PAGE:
Song 113 – Wondrous Place

SONG: Wondrous Place

ARTIST: Billy Fury and the Four Jays

YEAR: 1960

Listen to it here: 

THE SONG:

Wondrous Place was written by Jeff Lewis and Bill Giant, and was first recorded by the American singer Jimmy Jones in May 1960. Billy Fury’s version came out just a few months later in September of that same year. Fury’s version reached number 25 of the UK singles chart, and had a small resurgence forty years later when it was used for a Toyota Yaris commercial. 

THE ARTIST:

Billy Fury was born Ronald Wycherley in Liverpool, England in 1940. He took piano lessons as a teen and bought his first guitar at age 14. After school, Wycherley became a tugboat operator, while also fronting his own band. He entered and won a talent competition, and that was the boost he needed to start writing his own songs.

Wycherley went to meet pop manager Larry Parnes in the hopes of interesting one of Parnes’ proteges in one of his newly written songs. Instead, Parnes pushed Wycherley up on stage right away, and he was such an immediate success that Parnes signed him, added him to his tour, and renamed him “Billy Fury”. In a sign of the times, Fury was seen to be too sexual and provocative, and had to tone down his act immediately.

Hits came quickly for Billy Fury, with “Maybe Tomorrow” in 1959, and then “Colette”, and “That’s Love”. He released his first album The Sound of Fury in 1960 with Joe Brown on lead guitar and backup vocals by the Four Jays. Parnes held auditions for a new backing band for Fury, and the Beatles auditioned and won the gig, on the condition that they sack their bassist, Stuart Sutcliffe. John Lennon refused, and The Tornadoes eventually won the gig. 

Into the early 1960s, Fury started to concentrate less on rock and roll and more on mainstream ballads, as he intentionally tried to tone down his image and get the world to see him as a singer and not specifically a rock singer. Record labels tried to model him into a teen idol, and he even appeared in his first feature film, which was modeled after Elvis movies. Fury enjoyed some success into the mid 1960s. In the 1970s he abandoned touring altogether as he underwent several open heart surgeries.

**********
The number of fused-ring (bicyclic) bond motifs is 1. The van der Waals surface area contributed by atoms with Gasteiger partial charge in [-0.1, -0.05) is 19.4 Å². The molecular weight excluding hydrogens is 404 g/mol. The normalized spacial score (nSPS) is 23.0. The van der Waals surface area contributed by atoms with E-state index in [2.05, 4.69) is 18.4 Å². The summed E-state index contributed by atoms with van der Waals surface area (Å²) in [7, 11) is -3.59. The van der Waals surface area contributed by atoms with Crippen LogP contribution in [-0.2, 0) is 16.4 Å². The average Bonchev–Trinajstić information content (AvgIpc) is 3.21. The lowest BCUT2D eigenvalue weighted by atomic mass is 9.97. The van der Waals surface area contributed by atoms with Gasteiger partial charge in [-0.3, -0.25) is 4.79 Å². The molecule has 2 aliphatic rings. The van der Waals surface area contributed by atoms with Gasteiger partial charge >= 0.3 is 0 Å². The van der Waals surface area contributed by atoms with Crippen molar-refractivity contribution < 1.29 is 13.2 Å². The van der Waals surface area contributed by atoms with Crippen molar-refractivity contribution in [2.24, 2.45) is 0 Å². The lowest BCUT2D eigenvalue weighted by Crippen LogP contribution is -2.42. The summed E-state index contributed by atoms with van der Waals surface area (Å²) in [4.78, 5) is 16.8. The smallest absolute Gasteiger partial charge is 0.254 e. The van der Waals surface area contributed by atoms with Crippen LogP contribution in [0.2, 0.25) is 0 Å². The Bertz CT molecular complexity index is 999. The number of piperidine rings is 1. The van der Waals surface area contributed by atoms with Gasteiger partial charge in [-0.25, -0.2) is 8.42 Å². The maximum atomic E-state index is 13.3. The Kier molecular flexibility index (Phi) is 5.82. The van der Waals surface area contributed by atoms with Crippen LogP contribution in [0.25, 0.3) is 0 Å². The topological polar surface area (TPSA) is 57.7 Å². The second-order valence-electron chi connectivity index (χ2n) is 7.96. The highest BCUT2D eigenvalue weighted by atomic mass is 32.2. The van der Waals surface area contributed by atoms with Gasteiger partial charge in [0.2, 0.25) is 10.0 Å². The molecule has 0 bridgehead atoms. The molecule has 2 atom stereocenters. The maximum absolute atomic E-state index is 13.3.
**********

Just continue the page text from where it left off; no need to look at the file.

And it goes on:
Fury’s luck continued to sour in the late 1970s when he was declared bankrupt for unpaid taxes dating back almost 20 years. His health also continued to plague him, and new releases barely dented the UK charts. 

In 1983, at age 42, Fury collapsed from a heart attack at his home in London. He died the next day. Similar to Bobby Darin, Fury had contracted rheumatic fever as a child, which damaged his heart and ultimately contributed to his death. 

FACTOID CORNER:

  • Billy Fury was a keen birdwatcher and spent much of his free time on this hobby. 
  • In the 1960s Fury lived just down the block from Paul McCartney

KELLY’S REVIEW:

Welcome to the ‘60s!  I’ve never heard Billy Fury before so I was going in blind here.  I see we’re still clinging to that super reverb sound….but when the song started I was convinced it was a corrupted link and I was listening to the Zombie’s “She’s Not There” and half expected to hear “well no one told me abooouuut herrr..”  Billy’s voice is nice, and you can hear how the sound is evolving from the Elvis-esque ‘Memphis’ sound to something maybe a little more smooth.  His voice is definitely the feature because the band is so innocuous – we have guitar, electric bass and a very faint minimal drum kit.  Like it sounds like they only had one snare drum and brushes for it.  It’s a decent song, and I would say its strongest feature is the haunting melody, which is odd that it’s a song about being happy and comfortable in his lovers’ arms.  I think, at least.  I find some of what he’s singing difficult to understand, but it could just be me!  It was neat (and sad) learning about him.

HOLLY’S REVIEW:

I don’t think I’ve ever listened to Billy Fury before, and this song is definitely new to me. The first thing that really hit me is that this song’s melody, chords, and general vibe remind me a LOT of Love Potion Number 9 by the Searchers. Like a lot. A quick search didn’t uncover any connections, but I wonder if this song was a bit of an inspiration for the Searchers’ much more popular hit. Anyway, back to this song: I really like how spacious this song sounds. The bass is well mic’ed and there just seems to be a lot of room for each instrument. The guitar is playing a tasteful background lick, and the drums are just very minimal. Billy Fury’s voice is a bit of an enigma for me. I want to like it more than I do, but it’s just a little too nasal to me, and you can hear that he’s maybe not as skillful a singer as some of his contemporaries. I do like the melody, which I think is less linear than a lot of pop tunes, and I think the lack of a clear chorus is a really nice change, but may also have contributed to this song not being as popular as it could be. I can see how people would consider this song underrated, and though it’s maybe nothing super incredible, I find it enjoyable.

Average mark out of 10:

Holly: 7/10

Kelly: 7/10

Other notable versions of this song:

There are not too many covers of this song, but here’s The Last Shadow Puppets:

And the Cherokees have a rock version:

Listen with us!

Link to 1,001 Songs to Hear Before You Die spotify playlist:

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